The primary importance of the slave trade to modern society is its impact on the millions of its victims and their descendants. It is this impact that makes it worthy of study in a high school curriculum. Attempting to shift the primary focus to the economics is to miss the main reason for studying it entirely.

Andrew, let’s not be disingenuous. If you don’t believe high school students should be exposed to the history of the slave trade, just say so. This “oh it’s more accurate” prattle when *everyone* involved knows what it’s actually about just makes you look like you don’t have the guts to tackle the real question.

12 Andrew May 22, 2010 at 12:45 pm

I suspect you guys don’t know what you are talking about:

http://en.wikipedia.org/wiki/Abolition_of_slavery_timeline

“1723 Russia abolishes slavery”

The progressive individualist Russians?

How is it the US was so late in abolishing slavery? Probably the underlying economics. So, perhaps understanding underlying economics would be useful to understanding the period and why people of that day could tolerate something that people today can’t even tolerate teaching in objective detail.

13 dearieme May 22, 2010 at 2:08 pm

Perhaps I shouldn’t intrude on your argument, but The Triangular Trade was taught in Scottish schools fifty years ago, as a description of how the slave trade operated; it sounds rather parochial to object to the term. And, as a foreigner, I’d guess that MLK was well worth a mention in lists of leading American figures – far more worthy than Einstein, who had done all his work long before he emigrated to the USA. Apart from anything else, historians tend to overemphasise the role of elected politicians and underemphasise the citizenry, so hurray for a change in emphasis.

14 JSK May 22, 2010 at 2:41 pm

@Andrew:
“You guys are promoting history as morality. I’m promoting history as the way it was.”

Ah. YOU dont get it. History is not value free science. “The way it was” depends on who’s perspective you take. African-Americans (rightly I might add) feel slavery in the U.S. wronged their ancestors: that’s why its taught, precisely because its NOT value free. Before you get all foamy at the mouth: U.S. schools also teach about Japanese internment camps and nazi death camps from the perspective of the victims.

15 Andrew May 22, 2010 at 3:02 pm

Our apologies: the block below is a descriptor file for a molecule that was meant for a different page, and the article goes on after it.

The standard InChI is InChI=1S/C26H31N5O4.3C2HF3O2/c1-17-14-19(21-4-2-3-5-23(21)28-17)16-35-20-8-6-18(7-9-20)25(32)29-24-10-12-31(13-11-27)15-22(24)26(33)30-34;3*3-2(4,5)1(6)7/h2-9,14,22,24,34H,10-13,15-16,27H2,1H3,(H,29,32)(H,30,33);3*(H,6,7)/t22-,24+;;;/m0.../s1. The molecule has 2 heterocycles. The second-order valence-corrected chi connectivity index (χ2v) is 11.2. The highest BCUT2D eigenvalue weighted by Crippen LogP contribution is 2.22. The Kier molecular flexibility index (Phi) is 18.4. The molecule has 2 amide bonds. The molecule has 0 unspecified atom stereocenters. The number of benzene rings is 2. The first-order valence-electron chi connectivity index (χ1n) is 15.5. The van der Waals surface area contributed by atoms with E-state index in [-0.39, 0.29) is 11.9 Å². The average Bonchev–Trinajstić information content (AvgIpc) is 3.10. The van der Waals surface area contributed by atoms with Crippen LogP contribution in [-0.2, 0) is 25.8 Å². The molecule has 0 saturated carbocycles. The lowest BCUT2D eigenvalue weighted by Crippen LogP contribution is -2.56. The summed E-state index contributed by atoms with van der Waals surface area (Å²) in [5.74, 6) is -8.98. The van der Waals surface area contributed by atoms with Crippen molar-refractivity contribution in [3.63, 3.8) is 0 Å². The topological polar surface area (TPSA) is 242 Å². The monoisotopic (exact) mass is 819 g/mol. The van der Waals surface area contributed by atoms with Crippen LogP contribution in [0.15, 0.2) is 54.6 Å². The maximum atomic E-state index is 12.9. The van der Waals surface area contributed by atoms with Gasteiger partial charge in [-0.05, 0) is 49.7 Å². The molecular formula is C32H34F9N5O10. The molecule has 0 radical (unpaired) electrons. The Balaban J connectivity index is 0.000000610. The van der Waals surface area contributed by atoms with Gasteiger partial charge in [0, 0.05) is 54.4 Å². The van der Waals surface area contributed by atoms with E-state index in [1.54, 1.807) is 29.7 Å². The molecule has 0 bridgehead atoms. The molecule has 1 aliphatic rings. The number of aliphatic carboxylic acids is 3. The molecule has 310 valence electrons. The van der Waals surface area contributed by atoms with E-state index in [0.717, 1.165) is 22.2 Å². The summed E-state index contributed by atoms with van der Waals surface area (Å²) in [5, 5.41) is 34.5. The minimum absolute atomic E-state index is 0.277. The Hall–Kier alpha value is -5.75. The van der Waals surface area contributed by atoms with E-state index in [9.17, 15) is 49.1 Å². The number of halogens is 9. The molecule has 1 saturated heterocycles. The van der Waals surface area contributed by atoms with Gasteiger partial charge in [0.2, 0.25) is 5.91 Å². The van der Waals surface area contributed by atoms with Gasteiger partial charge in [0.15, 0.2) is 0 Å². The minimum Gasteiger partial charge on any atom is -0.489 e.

“Ah. YOU dont get it. History is not value free science. “The way it was” depends on who’s perspective you take.”

I see. You guys view history the same way you view science.

And while you guys are trying to win what we call the slave trade, you are missing that THIS is Amerika today- run by the victors, just how you like your history.

http://www.youtube.com/watch?v=6b-67q0vlCw

Democrats are as useless on truth as they are on civil rights. I don’t say “liberals” here because I at least have hope that liberals have been duped.

16 Steve Sailer May 22, 2010 at 4:50 pm

Regarding Naidu’s paper, it sounds like excellent work, although his results are hardly surprising. Thomas Sowell has long argued that the 1965 Voting Rights Act was the most effective of the civil rights bills, in that it established a fair marketplace for political power in the South.

17 Steve Sailer May 22, 2010 at 5:14 pm

I recently read a major American history textbook, McGraw-Hill’s “Nation of Nations.” It was interesting to see how, at least outside Texas, American history is rewritten to meet the demands of diversity.

For example, the Wright Brothers went unmentioned in this 1100 page book, but an illegal alien supermarket employee named Juan Chanax, whose sole accomplishment has been recruiting 1000 of his fellow villagers from Guatemala to illegally immigrate to Houston, is mentioned on six pages.

http://www.vdare.com/sailer/100425_schoolbook_massacre.htm

18 nyongesa May 23, 2010 at 3:38 am

(Yes, I know you libs think we’d still have slaves, so save it) by Andrew

As this early comment on the thread illustrates, nothing black of America, is not white hot, easily flaming out subjective discussion, for otherwise articulate, learned folks who cannot suppress the tribal instinct within.

11 responses, to one measly comment, is a tip of an ugly iceberg.

As to Martin Luther King, and other civil right heroes, these are the relevant figures for the current generation of teachers who came of political age during that movements cresting. They are also recent enough for parents and broader social context to re-enforce what children are being taught. Teaching history, a meta form of acculturation of the young, is basically the transmission of a set of social narratives with a changing cast, the Joan of arc, becomes the MLK of later generations, for whom the latency of the latter resonates.

The fact that the MLK narrative, which is mind you, the most relevant dynamic of a young American, who have been forging through the new dominant paradigm of integrated multicultural life no previous generation has faced, does not resonate with you Zeil is fine, I don’t like all Disney movies either, But I appreciate them for they’re purpose.

19 Steve Sailer May 23, 2010 at 7:33 pm

Right, good point. Humanitarian reformers focused first on the Slave Trade as the worst thing of all.

Outlawing the slave trade meant that shipping interests in the American North and in England no longer benefited directly from slavery, so slavery’s political base in the English-speaking world was reduced to regions of large scale slaveholding: the American South and the West Indies.

After Bostonians were forced of the Slave Trade in 1808, the next generation of Bostonians started to get much more worked up about the evils of slavery in the South and many became abolitionists. More than few 19th Century Bostonian abolitionists could afford to devote time and money to denouncing slavery in the South because of all the money Grandfather Ephraim made in the 18th Century selling slaves to the South.

But, that is how moral progress is made, and we should be glad for it. But we shouldn’t forget it either.

20 gucci bags June 24, 2010 at 11:46 pm

I would hardly call this economics in the narrow sense Andrew.